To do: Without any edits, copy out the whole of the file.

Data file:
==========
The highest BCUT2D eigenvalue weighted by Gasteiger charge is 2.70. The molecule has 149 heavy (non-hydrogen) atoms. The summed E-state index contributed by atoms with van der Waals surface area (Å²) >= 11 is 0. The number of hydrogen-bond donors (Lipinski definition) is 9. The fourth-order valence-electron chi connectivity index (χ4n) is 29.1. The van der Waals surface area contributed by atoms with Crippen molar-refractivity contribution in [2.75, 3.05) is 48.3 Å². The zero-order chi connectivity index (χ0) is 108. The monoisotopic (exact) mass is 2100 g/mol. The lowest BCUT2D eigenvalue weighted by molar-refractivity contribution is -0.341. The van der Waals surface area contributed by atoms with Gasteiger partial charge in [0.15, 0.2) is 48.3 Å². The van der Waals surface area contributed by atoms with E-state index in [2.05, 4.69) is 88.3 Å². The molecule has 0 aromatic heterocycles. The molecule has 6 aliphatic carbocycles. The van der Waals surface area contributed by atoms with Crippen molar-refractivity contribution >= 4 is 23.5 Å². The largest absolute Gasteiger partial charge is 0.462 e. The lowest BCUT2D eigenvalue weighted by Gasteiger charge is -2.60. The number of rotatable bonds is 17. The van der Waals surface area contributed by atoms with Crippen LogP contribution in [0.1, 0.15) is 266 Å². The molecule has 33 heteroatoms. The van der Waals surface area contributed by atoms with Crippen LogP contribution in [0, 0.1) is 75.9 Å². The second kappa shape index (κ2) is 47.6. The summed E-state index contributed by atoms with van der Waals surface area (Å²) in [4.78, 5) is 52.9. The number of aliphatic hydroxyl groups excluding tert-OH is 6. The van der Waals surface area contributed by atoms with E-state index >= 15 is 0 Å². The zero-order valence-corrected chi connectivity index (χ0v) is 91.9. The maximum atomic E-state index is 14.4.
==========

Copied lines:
The highest BCUT2D eigenvalue weighted by Gasteiger charge is 2.70. The molecule has 149 heavy (non-hydrogen) atoms. The summed E-state index contributed by atoms with van der Waals surface area (Å²) >= 11 is 0. The number of hydrogen-bond donors (Lipinski definition) is 9. The fourth-order valence-electron chi connectivity index (χ4n) is 29.1. The van der Waals surface area contributed by atoms with Crippen molar-refractivity contribution in [2.75, 3.05) is 48.3 Å². The zero-order chi connectivity index (χ0) is 108. The monoisotopic (exact) mass is 2100 g/mol. The lowest BCUT2D eigenvalue weighted by molar-refractivity contribution is -0.341. The van der Waals surface area contributed by atoms with Gasteiger partial charge in [0.15, 0.2) is 48.3 Å². The van der Waals surface area contributed by atoms with E-state index in [2.05, 4.69) is 88.3 Å². The molecule has 0 aromatic heterocycles. The molecule has 6 aliphatic carbocycles. The van der Waals surface area contributed by atoms with Crippen molar-refractivity contribution >= 4 is 23.5 Å². The largest absolute Gasteiger partial charge is 0.462 e. The lowest BCUT2D eigenvalue weighted by Gasteiger charge is -2.60. The number of rotatable bonds is 17. The van der Waals surface area contributed by atoms with Crippen LogP contribution in [0.1, 0.15) is 266 Å². The molecule has 33 heteroatoms. The van der Waals surface area contributed by atoms with Crippen LogP contribution in [0, 0.1) is 75.9 Å². The second kappa shape index (κ2) is 47.6. The summed E-state index contributed by atoms with van der Waals surface area (Å²) in [4.78, 5) is 52.9. The number of aliphatic hydroxyl groups excluding tert-OH is 6. The van der Waals surface area contributed by atoms with E-state index >= 15 is 0 Å². The zero-order valence-corrected chi connectivity index (χ0v) is 91.9. The maximum atomic E-state index is 14.4.